“I've been toying with doing a crown teapot for a couple of years, but I am also heavily devoted to botanicals,” she says. “I was sketching and playing and decided to see what would happen if I ‘married' the two. Adding my obsession with little things paved the way for a floral crown just right for ‘Midsummer Night's Dream's' Titania, queen of the fairies.”

Also having a regal flair, “High Tea” by Marlene Kawalez of Cedar Valley in Ontario, Canada, was inspired by reading about Queen Victoria indulging in a tea party, outside, in the height of winter.

“Her opulence and eccentricities were elements that I was drawn to and tried to introduce into the piece,” Kawalez says. “As a connoisseur of a good cup of the brew myself, I can relate to this.”

Hailing from Provence, France, Hubert Landri made a teapot from turned woods titled “T for Friends.” Though, he says, his goal was to “create illusion of oxidized metal or oxidized bronze.”

“The illusion takes us toward attractive dreams,” writes the artist, from the small town he lives in, Saint-Paul-Trois-Châteaux. “I like the natural superimposing of the materials. These small details make me dream.”

Landri writes that he likes to think that these objects had a life before they were found. “Often, as I make my piece, I imagine how and who would have found them. By whom and why they were abandoned.”

As visitors will see in the remaining works, imaginations running wild are a common theme.

Kurt Shaw is the Tribune-Review art critic. Reach him at

TribLIVE commenting policy

You are solely responsible for your comments and by using you agree to our Terms of Service.

We moderate comments. Our goal is to provide substantive commentary for a general readership. By screening submissions, we provide a space where readers can share intelligent and informed commentary that enhances the quality of our news and information.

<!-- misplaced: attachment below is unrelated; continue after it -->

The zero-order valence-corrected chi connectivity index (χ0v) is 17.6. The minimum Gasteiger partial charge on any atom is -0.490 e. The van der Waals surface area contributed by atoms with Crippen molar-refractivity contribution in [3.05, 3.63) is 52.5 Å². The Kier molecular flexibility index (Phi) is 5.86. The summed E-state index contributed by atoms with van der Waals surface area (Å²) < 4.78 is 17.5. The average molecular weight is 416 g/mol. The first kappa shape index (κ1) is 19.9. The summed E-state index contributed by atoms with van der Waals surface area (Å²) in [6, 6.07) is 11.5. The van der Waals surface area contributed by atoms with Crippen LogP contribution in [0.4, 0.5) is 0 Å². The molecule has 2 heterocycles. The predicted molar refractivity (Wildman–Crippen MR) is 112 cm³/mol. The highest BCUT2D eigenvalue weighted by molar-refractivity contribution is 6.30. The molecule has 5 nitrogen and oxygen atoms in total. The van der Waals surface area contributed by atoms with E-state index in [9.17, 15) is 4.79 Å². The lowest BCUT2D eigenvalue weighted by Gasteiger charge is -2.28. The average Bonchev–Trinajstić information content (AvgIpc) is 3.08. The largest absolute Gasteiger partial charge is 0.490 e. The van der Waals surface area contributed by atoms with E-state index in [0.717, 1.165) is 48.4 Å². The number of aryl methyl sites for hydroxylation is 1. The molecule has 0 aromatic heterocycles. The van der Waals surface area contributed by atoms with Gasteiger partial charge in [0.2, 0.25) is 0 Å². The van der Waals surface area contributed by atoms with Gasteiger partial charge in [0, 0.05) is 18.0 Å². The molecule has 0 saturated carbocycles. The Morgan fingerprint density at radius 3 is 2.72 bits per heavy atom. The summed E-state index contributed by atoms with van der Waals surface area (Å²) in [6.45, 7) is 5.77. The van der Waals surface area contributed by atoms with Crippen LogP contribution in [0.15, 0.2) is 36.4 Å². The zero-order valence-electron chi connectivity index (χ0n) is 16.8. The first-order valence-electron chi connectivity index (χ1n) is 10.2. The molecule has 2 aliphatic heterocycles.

While most comments will be posted if they are on-topic and not abusive, moderating decisions are subjective. We will make them as carefully and consistently as we can. Because of the volume of reader comments, we cannot review individual moderation decisions with readers.

We value thoughtful comments representing a range of views that make their point quickly and politely. We make an effort to protect discussions from repeated comments either by the same reader or different readers

We follow the same standards for taste as the daily newspaper. A few things we won't tolerate: personal attacks, obscenity, vulgarity, profanity (including expletives and letters followed by dashes), commercial promotion, impersonations, incoherence, proselytizing and SHOUTING. Don't include URLs to Web sites.

We do not edit comments. They are either approved or deleted. We reserve the right to edit a comment that is quoted or excerpted in an article. In this case, we may fix spelling and punctuation.

We welcome strong opinions and criticism of our work, but we don't want comments to become bogged down with discussions of our policies and we will moderate accordingly.

We appreciate it when readers and people quoted in articles or blog posts point out errors of fact or emphasis and will investigate all assertions. But these suggestions should be sent via e-mail. To avoid distracting other readers, we won't publish comments that suggest a correction. Instead, corrections will be made in a blog post or in an article.

click me